| Philip Mauro|
A Short Biography of Philip Mauro
As far as twentieth century Christian figures are concerned, Philip Mauro stands out as one of the most captivating. After coming to a saving knowledge of the Lord in 1903, at the age of forty five, Mauro, a member of the bar of the Supreme Court of the United States and one of the foremost patent lawyers of his day, began his "Testimony" of what was to him the most important event in his life.
His repeated successes in courts of law, coupled with his legal briefs, could not but gain recognition, for they were "models of accuracy, conciseness, and literary finish." As such, they were "frequently used by judges in the text of their decisions." Perhaps one of the most important occasions where his legal work was requisitioned was in connection with the famous Tennessee-Scopes trial in 1925. The brief or argument which Bryan used, and thereby won the case, was prepared by Philip Mauro.
His early twentieth century was a period of great expansion for many errors, such as Dispensationalism and Anglo Israelism. Rising to the forefront of Christianity's great struggle against these foes, he applied the preparation God had given him, and scored great victories for sound doctrine. As a result of his body of work, the following generations have been able to pick up weapons at the spot where he fell and continue the struggle for Truth, as it is to this day.
The very fact that a materialistic, scientific lawyer of such high reputation as Mr. Mauro had become such an earnest Christian and such an able advocate of Christianity, both by his pen and public addresses, caused him to be sought for increasingly as a speaker at Bible conferences and in Christian circles generally.
Perhaps one of the most important occasions where his legal help was requisitioned was in connection with the famous Tennessee-Scopes trial in 1925.
True, William Jennings Bryan, the "silver-tongued" orator, thrice Democratic nominee for President of the United States, devout Christian and popular Bible teacher, was retained by the State of Tennessee to defend its law prohibiting the teaching of evolution in its public schools. The brief or argument which Bryan used, however, and thereby won the case, was prepared by Philip Mauro. This was a great victory inasmuch as the defense attorney was none other than Clarence Darrow, the brilliant and successful criminal lawyer.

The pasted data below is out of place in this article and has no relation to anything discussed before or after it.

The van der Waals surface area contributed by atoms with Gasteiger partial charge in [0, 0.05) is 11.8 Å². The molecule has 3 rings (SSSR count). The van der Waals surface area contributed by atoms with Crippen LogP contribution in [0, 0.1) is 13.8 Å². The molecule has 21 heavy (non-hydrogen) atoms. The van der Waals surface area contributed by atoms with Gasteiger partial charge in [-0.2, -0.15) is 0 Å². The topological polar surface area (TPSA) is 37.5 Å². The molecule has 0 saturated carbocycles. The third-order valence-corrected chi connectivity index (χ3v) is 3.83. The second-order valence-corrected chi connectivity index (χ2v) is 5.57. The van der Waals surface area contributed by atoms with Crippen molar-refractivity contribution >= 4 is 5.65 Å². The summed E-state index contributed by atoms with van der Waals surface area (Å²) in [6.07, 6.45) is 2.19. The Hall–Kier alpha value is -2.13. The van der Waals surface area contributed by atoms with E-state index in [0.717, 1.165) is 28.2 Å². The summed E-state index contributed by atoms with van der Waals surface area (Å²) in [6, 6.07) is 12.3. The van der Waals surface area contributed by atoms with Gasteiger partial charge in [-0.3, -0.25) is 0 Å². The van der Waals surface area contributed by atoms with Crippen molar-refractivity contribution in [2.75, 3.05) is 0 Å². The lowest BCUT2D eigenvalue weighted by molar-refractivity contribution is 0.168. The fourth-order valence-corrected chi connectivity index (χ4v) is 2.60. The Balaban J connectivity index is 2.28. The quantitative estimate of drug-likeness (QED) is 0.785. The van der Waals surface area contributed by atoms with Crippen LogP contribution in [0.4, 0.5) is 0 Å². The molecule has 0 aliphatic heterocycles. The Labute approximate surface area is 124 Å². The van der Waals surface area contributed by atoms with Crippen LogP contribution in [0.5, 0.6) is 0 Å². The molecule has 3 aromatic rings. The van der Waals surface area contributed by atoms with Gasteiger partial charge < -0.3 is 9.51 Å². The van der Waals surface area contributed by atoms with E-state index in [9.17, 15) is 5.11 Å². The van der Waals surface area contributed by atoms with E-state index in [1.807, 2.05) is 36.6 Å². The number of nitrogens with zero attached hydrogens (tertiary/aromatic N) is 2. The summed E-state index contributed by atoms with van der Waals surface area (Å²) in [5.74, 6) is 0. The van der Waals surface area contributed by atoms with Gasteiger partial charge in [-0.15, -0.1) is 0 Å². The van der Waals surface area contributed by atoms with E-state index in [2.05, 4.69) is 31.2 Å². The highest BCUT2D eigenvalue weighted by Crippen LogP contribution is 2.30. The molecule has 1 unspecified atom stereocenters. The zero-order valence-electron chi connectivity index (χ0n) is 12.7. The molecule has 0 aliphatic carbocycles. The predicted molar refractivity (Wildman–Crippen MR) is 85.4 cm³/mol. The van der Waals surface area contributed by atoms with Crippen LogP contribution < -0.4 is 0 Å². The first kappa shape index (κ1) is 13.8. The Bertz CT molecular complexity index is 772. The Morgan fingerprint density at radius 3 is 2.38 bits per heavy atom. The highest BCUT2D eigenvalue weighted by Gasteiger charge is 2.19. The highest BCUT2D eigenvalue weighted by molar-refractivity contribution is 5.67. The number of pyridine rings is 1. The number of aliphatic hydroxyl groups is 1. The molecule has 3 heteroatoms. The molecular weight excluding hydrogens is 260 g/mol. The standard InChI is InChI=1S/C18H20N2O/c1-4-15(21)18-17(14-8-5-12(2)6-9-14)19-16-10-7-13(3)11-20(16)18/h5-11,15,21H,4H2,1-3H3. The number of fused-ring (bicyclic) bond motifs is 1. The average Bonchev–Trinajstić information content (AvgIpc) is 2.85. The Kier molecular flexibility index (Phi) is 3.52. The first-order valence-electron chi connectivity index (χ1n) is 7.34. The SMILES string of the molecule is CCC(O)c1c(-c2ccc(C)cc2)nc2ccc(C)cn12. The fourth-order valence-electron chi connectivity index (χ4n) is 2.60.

And if others did not forget Mauro's legal ability, neither did he forget his former business and legal associates. These he had faithfully and personally witnessed to after his conversion and fervently prayed that they, as he had been, might be brought out of darkness into light. One of the most famous of these was Thomas A. Edison.
As successful patent counsel for the Columbia Phonograph Company, Philip Mauro had repeated encounters with this wizard, who was regarded as "one of the company's most formidable antagonists," in the extensive litigation involving patents. Despite the fact that Mr. Mauro was Edison's legal opponent and invariably his victor, Edison evidently retained his respect for him personally as well as for his intellect, for when in 1926 Mr. Mauro wrote Edison, "giving him a personal testimony as to the peace of mind and conscience that had come to him through trusting in Jesus Christ, the result was an invitation to visit Mr. Edison at his laboratory in Orange, New Jersey." When the two met on October 29, 1926, they had not seen each other for about twenty years.
The story of their interview is best told be Mr. Mauro himself as printed in The Last Hour, edited and published by himself. "Mr. Edison is now in his eightieth year; but his mind is evidently as keen as ever. All his life his attitude regarding things not seen- God, the human soul, life hereafter, etc.- has been severely skeptical. But now, in the sunset of his days, he has undertaken the investigation of those great matters, with a desire to know the truth, but with insistence upon PROOF. 'I want FACTS,' was the way he expressed the attitude of his mind. Owing to Mr. Edison's deafness, it was difficult for the editor to speak to him. But it was better so; and the promise was given that he would read attentively a short letter on the matter discussed." This Mr. Mauro wrote "the day following the interview."
"Dear Mr. Edison,
"It was a real pleasure to see you and hear your voice again. Moreover, the matters touched upon in our conversation of yesterday gave me much to think about.
"You want facts. So do I. A reasonable man's belief should rest upon nothing less substantial than well-attested facts. So here is a fact for you:
"God (whom you reverently call "the Supreme Intelligence") loves you and wants your love in return. My visit to you and this letter are evidence of it, though, of course, not sufficient to prove to your satisfaction either that God is, or that He cares for Thomas Edison. But wait.
"Another fact: God is Light.
"How do I know? I know only in the way that light can be known- by experience. For the nature of light is such that it admits of being known only in the way of experimental knowledge. I am saying this to the man who has had more to do with the development of artificial light than any other who ever lived in this dark world, and who probably knows more about light, in a practical way, than any other. How then could the existence and the nature of light be demonstrated to one who had been shut up all his life in a dark cell? It could be done only in some way such as by opening a window; and then the light would enter, and prove itself.